Fields and slopes of blocky rubble is common in alpine and periglacial setting where freeze-thaw dominates. Examples of such features include:
Caves in the While Mountains of New Hampshire, such as Polar Caves (www.polarcaves.com) and Lost River Caves, are founded in relict periglacial scree slopes. The "caves" are simply interconnected pores is an extremely coarse slope deposit.
Fins, Alcoves, arches, and hoodoos
These are unique features formed by varying styles of disintegration and erosion of horizontally bedded and vertically jointed rock. They are common features of the Colorado Plateau Province.
Alcoves and Arches
Alcoves and arches are weathering features common in the dissected horizontal strata of the Colorado Plateau. They form where chemical and physical weathering is concentrated along horizontal discontinuities where water and salts concetrate, such as the contact between a sandstone and underlying shale bed. Once formed, an alcove enlarges, often through exfoliation. Indians in the the American Southwest built cliff dwellings in natural alcoves, enlarging them by digging out any soft weathered rock and using jointed blocks to enclose them. Arches form where alcoves break through residual fins of rock created by erosion along joints.
Arches National Park, NPS, URL: http://www2.nature.nps.gov/geology/parks/arch/
Regolith, Overburden, Soil
General definition of the above terms: Disintegrated and decomposed mineral and organic matter occurring naturally on the surface of the earth.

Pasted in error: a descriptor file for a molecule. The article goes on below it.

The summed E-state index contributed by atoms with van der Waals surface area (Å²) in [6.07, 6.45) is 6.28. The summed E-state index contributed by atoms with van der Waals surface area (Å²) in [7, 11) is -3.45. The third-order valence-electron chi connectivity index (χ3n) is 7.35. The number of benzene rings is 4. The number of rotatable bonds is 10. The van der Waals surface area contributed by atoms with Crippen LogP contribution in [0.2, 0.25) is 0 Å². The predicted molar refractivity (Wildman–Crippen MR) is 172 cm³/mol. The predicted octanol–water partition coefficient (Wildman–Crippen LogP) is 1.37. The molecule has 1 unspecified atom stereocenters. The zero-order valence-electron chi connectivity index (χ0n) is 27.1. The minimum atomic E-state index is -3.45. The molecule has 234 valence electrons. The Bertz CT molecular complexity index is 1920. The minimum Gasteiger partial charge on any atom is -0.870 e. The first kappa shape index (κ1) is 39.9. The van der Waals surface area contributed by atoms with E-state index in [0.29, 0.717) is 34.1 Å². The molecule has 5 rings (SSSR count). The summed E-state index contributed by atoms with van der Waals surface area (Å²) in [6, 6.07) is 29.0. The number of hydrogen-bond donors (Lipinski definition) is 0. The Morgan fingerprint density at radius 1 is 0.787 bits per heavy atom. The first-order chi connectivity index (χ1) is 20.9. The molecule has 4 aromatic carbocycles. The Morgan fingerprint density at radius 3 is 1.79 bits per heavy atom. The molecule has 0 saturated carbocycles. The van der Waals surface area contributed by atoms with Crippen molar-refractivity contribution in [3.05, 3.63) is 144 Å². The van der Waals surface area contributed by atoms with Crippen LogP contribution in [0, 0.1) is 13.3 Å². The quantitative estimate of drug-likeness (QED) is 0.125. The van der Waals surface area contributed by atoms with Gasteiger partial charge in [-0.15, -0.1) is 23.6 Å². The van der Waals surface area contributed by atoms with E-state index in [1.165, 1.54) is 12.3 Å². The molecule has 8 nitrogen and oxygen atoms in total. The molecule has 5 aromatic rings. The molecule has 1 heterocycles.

Regolith and Overburden:
The terms regolith and overburden are general terms applied to any sediment overlying bedrock. They may be transported or formed insitu by weathering. Transported regolith includes glacial, fluvial, colluvial, lacustrine, marine, or aeolian deposits. With the exception of rare saprolite localities, the regolith in New England and the Upper Midwest is transported, mostly by glaciers and their meltwater by products. Insitu soils are found south of the glacial limit. Transported regolith also occurs in alluvial valleys and deserts.
Soil: The surface residuum
created by the disintegration, decomposition, and translocation of mineral
and organic matter over and extended period of time. Soil forms
by the interactions of water, rock and organic activity, and contain
layers of mixing, leaching and accumulation called soil horizons. Another
common requirement of soil is that it is capable of supporting plant
Soils typically develop distinct horizontal weathering zones call horizons. The five principle horizons are listed below. Not all horizons are present in all soils or are developed to the same degree. There are approximately 12 soil orders. (See USDA soil taxonomy Wikipedia, URL:http://en.wikipedia.org/wiki/USA_soil_taxonomy or the USDA NRCS The Twelve Orders of Soil Taxonomy for a high resolution printable poster, Univ. Idaho also has a good site). The orders are further subdivided into suborders, great groups, subgroups, families and series, which are beyond the content of this course. For examples of representative soil series go to USDA NRCS Representative and State Soils, URL: http://soils.usda.gov/gallery/state_soils/